Writing can be incredibly rewarding. Especially when we have just finished, really finished a work, and congratulating ourselves for the feat.
Alas, writing can also be a grueling experience. I mean, there are days, at times even weeks, we seem utterly unable to find even the most basic word to convey the ideas floating about in our mind.
From this perspective it’s no wonder Kurt Vonnegut said when he wrote he felt like an armless, legless man with a crayon in his mouth.
It’s also no wonder that quotes like, There’s nothing to writing. You just open a vein and bleed abound. They are so full of drama and pathos we can hardly resist their charm.
Luckily, writers are an ingenious lot. I mean, otherwise how on earth could they come up with the gazillion ideas they then ferry onto a page? As a result, they can come up with many different ways to keep stress at bay. Really they don’t need to buy any stress relief products.
Here is the list of my stress relief products–so to speak. Or rather, what I usually do to prevent stress from sneaking up on me.
Deus ex Coffee
I wrote about coffee before. After all, this is one of those basic go-to solutions we all rely on without even having to think about them.
You’re tired? Have a cup of coffee.
You’re angry because your neighbors partied all night long and didn’t invite you? Have a cup of coffee.
You need to focus on a particularly difficult passage? Help yourself. By now you should know where we keep coffee.
You need to revise your post to insert the standard inversion that questions usually require? Go have some more coffee.
It’s simple and easy. It’s a quick fix. Just keep in mind that if you drink a lot of it you might have to delve with insomnia, palpitations and some other minor nuisances.
Coffee can help you muster your energies and focus them better. But if the tank is empty, metaphorically speaking, coffee can make nothing for you. I mean, apart from providing you with a pleasant multi-sensorial experience.
When I realize this is the case, I often resort to doodling. I grab a pencil and a sheet of paper, or fire up my tablet, and begin drawing haphazardly away. I let my hands do their thing well before I have the slightest idea of what it is I’m about to draw.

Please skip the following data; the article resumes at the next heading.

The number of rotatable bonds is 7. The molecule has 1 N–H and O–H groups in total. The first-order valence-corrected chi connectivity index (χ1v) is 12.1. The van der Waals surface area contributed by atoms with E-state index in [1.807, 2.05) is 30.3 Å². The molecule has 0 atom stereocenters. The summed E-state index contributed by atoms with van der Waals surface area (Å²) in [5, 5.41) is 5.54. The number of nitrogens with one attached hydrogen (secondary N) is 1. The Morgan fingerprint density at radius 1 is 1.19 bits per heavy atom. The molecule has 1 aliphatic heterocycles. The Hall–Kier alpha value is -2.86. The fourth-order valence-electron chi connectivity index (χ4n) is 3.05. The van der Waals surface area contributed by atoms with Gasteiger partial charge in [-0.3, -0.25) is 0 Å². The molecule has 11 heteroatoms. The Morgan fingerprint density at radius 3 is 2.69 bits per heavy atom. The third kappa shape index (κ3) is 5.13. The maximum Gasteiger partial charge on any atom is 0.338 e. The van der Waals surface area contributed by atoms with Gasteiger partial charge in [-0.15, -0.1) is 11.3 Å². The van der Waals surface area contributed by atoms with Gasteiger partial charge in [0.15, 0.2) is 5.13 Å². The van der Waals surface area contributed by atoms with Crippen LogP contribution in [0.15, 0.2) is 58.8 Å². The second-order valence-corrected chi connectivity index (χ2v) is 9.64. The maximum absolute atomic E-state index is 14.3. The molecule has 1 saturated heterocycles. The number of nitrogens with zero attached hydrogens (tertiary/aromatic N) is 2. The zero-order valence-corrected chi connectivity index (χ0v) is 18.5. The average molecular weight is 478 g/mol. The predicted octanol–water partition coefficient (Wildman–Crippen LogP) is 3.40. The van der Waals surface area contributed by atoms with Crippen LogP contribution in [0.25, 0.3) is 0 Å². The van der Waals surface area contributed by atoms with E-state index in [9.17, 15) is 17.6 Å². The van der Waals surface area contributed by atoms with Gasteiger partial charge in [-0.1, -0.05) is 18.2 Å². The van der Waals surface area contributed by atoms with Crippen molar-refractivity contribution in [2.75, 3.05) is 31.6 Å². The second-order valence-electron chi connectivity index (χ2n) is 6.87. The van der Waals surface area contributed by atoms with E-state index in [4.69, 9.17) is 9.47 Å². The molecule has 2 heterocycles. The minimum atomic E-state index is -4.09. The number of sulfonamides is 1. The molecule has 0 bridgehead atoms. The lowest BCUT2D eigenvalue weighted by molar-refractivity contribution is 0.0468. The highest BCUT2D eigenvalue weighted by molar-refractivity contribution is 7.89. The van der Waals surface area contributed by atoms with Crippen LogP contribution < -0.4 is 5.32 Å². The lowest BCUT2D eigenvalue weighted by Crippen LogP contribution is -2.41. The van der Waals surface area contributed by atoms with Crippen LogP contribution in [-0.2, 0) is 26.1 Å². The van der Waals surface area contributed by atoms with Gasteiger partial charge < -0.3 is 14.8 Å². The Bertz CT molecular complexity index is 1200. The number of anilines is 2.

As a result on some occasions I start out with a meaningless doodle and from there I try to work out a fully-fledged drawing—well, almost a fully-fledged drawing.
Drawing can be incredibly relaxing for me. The only caveat is that, no matter what I’m drawing, it can’t take up more than one session.
Otherwise it stops being just a pastime and becomes one more project I’m working on.
This is why I have plenty of drawings that need, so to speak, to be finished. But having to choose between finishing them or a new story, my choice’s easy. However, I must admit one day I’d like to enroll for a course on painting and drawing. Just to get to understand a bit better the basics.
In the beginning it was…a chat
On some occasions I feel overwhelmed and stressed out not because I’ve exhausted my creative juices but because I’ve been living for way too long alone inside my head.
Sure there are whole universes in there—like in anyone else’s head. There are hundreds of copies of me as a small child, as an adolescent, even as an old man. There are copies of me that never were—incredibly self-confident, with extensive knowledge about pretty much anything. You know what I mean.
In my head even natural principles can be broken, overlooked. Replaced if necessary. But sooner or later this powerhouse of imagination, logic, memories, and emotions runs dry nonetheless.
When it does, it leaves me craving for something as simple as essential: the opportunity to have a chat, a real chat, with my friends. Those human beings that actually live and breathe the same air I breathe. Share with me the same speck of space and time.